Today I spent more time exploring downtown Can Tho. My first stop was the café next door to grab a Vietnamese baguette and coffee. Like many restaurants in Vietnam, this café was open air. Even on the hottest summer days, Vietnamese aren’t afraid to brave the heat in order to enjoy iced coffee with friends. On days when even a shadow is cause for rejoicing, a table in the shade and an iced drink provides an excellent respite from the heat. It is for this reason that any given street in Vietnam will have several small cafes filled with groups of friends enjoying Vietnamese coffee.
After exploring a few streets, I came across a large Buddhist temple. This particular temple was interesting in that it was five stories, with each floor devoted to different gods and idols. In the courtyard leading to the temple, there was also a tree covered in hundreds of red ribbons, with prayers hand written on each. It was very sobering to realize that each ribbon represented a person lost in idol worship and false hope.
After I left the temple, I was walking along a side street when a woman greeted me and offered me a glass of tea. Never one to refuse a cold drink, I sat down with her at her table. Happy to practice her English, she told me many stories about her memories of the war.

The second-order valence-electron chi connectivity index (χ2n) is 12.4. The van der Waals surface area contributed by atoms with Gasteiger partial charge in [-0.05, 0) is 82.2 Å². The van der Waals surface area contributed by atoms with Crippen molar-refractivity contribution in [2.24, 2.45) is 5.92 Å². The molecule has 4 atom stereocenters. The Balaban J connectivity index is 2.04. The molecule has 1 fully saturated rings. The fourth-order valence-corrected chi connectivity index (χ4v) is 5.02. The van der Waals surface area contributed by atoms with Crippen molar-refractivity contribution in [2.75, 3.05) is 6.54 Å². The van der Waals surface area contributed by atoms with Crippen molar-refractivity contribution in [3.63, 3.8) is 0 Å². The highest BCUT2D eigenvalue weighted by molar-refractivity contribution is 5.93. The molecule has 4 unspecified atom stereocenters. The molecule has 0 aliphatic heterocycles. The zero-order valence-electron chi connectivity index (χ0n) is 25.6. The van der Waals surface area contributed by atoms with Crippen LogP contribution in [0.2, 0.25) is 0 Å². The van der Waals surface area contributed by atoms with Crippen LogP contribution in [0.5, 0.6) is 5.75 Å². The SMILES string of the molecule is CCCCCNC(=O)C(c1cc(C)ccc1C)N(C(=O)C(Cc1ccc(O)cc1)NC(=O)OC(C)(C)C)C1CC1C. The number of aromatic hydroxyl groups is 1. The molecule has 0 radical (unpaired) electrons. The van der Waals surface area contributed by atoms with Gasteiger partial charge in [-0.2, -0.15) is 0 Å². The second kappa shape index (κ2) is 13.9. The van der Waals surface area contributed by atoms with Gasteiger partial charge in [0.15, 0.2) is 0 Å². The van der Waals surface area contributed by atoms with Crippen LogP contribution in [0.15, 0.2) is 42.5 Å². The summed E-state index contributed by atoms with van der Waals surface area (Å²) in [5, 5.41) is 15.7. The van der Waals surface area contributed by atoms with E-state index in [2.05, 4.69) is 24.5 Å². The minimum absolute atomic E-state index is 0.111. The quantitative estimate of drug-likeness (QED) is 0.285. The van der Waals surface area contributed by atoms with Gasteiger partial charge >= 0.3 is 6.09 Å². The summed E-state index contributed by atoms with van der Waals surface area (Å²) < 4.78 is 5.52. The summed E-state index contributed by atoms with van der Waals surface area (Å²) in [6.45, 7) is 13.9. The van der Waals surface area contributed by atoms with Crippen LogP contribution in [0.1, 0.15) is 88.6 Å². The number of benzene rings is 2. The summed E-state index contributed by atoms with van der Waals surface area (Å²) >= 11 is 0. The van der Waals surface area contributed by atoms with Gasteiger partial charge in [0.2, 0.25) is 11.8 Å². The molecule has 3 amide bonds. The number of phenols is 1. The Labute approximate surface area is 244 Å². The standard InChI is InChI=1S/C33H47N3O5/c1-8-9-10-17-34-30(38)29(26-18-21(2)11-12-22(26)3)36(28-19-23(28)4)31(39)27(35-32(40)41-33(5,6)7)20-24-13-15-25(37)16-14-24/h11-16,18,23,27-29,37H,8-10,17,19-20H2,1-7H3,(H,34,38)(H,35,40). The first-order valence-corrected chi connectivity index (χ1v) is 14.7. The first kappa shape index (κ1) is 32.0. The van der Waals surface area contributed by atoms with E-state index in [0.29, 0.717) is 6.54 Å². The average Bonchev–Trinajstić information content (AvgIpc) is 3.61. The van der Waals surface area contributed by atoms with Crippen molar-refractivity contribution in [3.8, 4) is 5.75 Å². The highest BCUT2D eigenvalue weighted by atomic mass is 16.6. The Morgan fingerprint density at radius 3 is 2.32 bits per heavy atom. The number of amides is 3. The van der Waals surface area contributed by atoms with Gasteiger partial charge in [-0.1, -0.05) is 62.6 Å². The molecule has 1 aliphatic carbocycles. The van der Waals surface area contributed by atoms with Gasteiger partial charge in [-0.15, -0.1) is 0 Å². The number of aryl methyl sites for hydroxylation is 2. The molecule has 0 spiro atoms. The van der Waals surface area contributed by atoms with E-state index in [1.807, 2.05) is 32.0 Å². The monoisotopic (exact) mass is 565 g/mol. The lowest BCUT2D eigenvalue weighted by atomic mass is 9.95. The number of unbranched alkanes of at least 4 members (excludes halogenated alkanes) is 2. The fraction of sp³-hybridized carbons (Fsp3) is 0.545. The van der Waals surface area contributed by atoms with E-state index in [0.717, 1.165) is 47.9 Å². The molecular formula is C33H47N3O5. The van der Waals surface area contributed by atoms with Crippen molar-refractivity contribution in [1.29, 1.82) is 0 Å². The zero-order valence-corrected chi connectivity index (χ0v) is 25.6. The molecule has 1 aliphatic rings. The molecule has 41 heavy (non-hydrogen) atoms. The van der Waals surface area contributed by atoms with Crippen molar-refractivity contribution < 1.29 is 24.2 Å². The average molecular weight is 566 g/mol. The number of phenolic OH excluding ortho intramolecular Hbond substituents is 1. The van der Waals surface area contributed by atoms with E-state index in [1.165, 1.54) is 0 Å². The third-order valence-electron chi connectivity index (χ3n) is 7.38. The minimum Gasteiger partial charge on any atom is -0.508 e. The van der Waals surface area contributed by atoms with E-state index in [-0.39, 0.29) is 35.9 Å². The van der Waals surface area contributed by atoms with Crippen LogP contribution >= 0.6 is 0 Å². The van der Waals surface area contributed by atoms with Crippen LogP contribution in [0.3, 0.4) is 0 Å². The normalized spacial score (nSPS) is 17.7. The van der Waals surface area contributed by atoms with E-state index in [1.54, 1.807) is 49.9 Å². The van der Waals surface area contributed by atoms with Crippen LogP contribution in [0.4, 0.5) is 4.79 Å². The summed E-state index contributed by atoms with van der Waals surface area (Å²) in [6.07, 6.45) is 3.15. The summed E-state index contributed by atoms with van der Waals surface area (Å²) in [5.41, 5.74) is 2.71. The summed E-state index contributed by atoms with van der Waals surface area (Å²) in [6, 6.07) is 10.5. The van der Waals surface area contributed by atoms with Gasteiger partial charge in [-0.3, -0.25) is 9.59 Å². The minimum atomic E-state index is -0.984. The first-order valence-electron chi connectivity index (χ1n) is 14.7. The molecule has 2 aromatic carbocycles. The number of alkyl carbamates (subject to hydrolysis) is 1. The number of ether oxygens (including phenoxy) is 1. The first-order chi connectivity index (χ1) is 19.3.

After tea, I thanked the woman for her hospitality and headed for my hotel to rest. As I passed a small alleyway, I decided to take it to see if it would be a short cut. After a few dizzying-turns, a girl motioned for me to follow her to the way out. As I reached the end, I decided I hadn’t quite had enough of the maze, and headed back in to explore a little more. Just as I reached a dead end, a woman sitting in her doorway motioned for me to come inside. She offered me a seat, gave me a cup of water, and started cutting a mango for me. Around this time, a woman living next door decided to join our little party. Unable to speak each other’s languages, we took turns gesturing and sharing photos in order to introduce ourselves. After a few moments, the woman who invited me in went in a back room to fetch her mother. A frail, elderly woman appeared from around the corner and took a seat on the bed. She was as mesmerized by me as I was by her. She grabbed my hands and felt my cheeks as I admired the beauty that had only increased with her years.
After some time with these new friends, it was time to say goodbye. As I left their home and made my way out of the alley, I was saddened by the realization that these kind people had probably had no idea what Jesus had done for them. I prayed that someday someone else would visit their home, someone who would be able to speak their language and bring the gospel of peace into their home.
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